- Historic Sites
Thoreau Walks The Cape
In the blustery days of late fall, the traveler still can find the sparseness and solitude that so greatly pleased the Concord naturalist in 1849
April 1987 | Volume 38, Issue 3
The tableland is broken by small valleys, known on the Cape as hollows. They were formed by rivers running down from the face of the retreating glacier. These partial breaks in the sandy cliffs were used by wreckers and stranded seamen, as they are used by beachgoers today. At dusk on the first day of their walk, Thoreau and Channing turned into Newcomb Hollow and knocked on a door to ask for lodging. Had he been traveling alone, Thoreau might have chosen to sleep under the sky, but Channing liked a roof over his head. At the house they were welcomed by a garrulous old man who kept them up until late at night, telling them about his youth (he had heard the guns of Bunker Hill across Massachusetts Bay) and about his life as a Wellfleet oysterman. The next morning, while waiting for breakfast, the old man resumed his stories, pausing to aim streams of tobacco juice at the fireplace, where cakes, doughnuts, applesauce, and eels were warming. In describing the scene Thoreau tells how he and Channing tried to pick out the dishes farthest removed from the oysterman’s line of fire.
That day Thoreau and Channing crossed the Cape to have a look at the bay side. Instead of a wild beach, they found a settled shore with fishermen’s houses and fields. Though the water is often warmer in the bay, its fish include more northern species brought down by the Labrador Current, whereas the ocean side has more southern species swept up by the Gulf Stream. On the bay side, as on the ocean side, the shoals are full of surprises. Old maps show Billingsgate Island, then an apparently solid piece of land outside Wellfleet Harbor, with houses, a church, a school, and a lighthouse. Early in this century the island disappeared beneath the sea. At low tide you can still see the tumbled foundation blocks of this small Atlantis.
Forage was too poor on the outer Cape, Thoreau noted, to support cows or sheep, and for that reason there were no fences running down into the water. Today he would not walk far along any private shorefront in Massachusetts without seeing fences, put up not to keep cows from roving but to keep people from trespassing. In Massachusetts, as in five other Atlantic coastal states, property rights run down to the low-water mark, thus making the beach private at all tides. The rights, originally granted by the colonial legislature, were reaffirmed in 1814 by a Massachusetts court in these words: “The owner of the adjoining land may, whenever he pleases, inclose, build, and obstruct to low-water mark, and exclude all mankind.”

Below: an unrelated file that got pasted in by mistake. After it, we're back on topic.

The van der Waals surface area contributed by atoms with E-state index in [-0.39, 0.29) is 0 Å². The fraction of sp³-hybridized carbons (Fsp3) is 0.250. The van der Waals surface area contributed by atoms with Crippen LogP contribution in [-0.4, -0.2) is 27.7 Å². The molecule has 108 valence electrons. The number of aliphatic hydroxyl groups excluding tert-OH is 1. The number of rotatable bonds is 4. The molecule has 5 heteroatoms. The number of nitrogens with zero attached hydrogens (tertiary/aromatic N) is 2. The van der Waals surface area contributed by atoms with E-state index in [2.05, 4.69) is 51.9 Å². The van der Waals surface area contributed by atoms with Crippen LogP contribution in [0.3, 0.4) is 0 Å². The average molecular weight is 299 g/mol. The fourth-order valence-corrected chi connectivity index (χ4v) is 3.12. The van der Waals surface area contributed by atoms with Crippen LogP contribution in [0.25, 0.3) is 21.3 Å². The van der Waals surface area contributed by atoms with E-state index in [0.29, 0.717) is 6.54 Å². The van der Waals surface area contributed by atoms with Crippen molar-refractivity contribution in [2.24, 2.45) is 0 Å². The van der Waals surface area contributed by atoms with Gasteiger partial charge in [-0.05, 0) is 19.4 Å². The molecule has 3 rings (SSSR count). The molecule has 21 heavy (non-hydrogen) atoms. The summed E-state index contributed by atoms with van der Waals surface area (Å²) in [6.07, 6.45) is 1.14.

On most shores of the Cape the walls of privilege are not as daunting as they are, say, north of Boston, but if you drive across the causeway to Oyster Harbors, you will be stopped by a guard who will step out of his gatehouse to ask which of the du Ponts or Mêlions or other residents you wish to see. In some other places the No Trespassing signs are more wishful than threatening. Indeed, on the bay side around Brewster the tide goes out so far that any pretense of private property disappears. It is not practical to claim ownership of the tidal zone when the tidal zone extends half a mile from shore.
Just before sunset Thoreau and Channing walked back across the Cape, which is only two miles wide at Truro, to spend the night with the keeper of Highland Light. This famous lighthouse stands on the highest and wildest stretch of the shore. Here the coastal cliff takes the brunt of gales so fierce that Thoreau, who knew both places, compared them with the famous winds on the top of Mount Washington. The storms that blow against the Cape have combined with the shoals around it to make these waters a deathtrap for ships—more than three thousand of them by some counts.
The highlands have always been a vantage point from which to sight any ships approaching land. If the Wampanoag Indians were watching at the right times in the early years of the seventeenth century, they very likely saw the ships of Samuel de Champlain, down from Canada, and of Capt. John Smith, up from Virginia, and of the English explorer Bartholomew Gosnold, who in 1602 named the Cape for its most abundant fish. On a morning in early November 1620, they could hardly have missed the Mayflower , for Capt. Christopher Jones sailed directly toward the highlands and then, finding shallow water, turned south along the shore, only to end up in the swirling currents of Pollock Rip, off Chatham. Champlain, by some combination of good seamanship and good luck, had got through the rip and dropped anchor in Stage Harbor, where he landed, planted a cross, and claimed the country for the king of France. But Captain Jones prudently turned back, anchored for the night, and the next day sailed around the end of the Cape to Provincetown Harbor.
From Highland Light, Thoreau saw the mackerel fleet come around the Cape “in countless numbers, schooner after schooner, until they made a city on the water.” Treacherous though the shoals might be, they afforded one of the world’s great fishing grounds. Cape Cod was a place where a boy went to sea so young that, as Thoreau remarked, he “leaps from his leading-strings into the shrouds. …”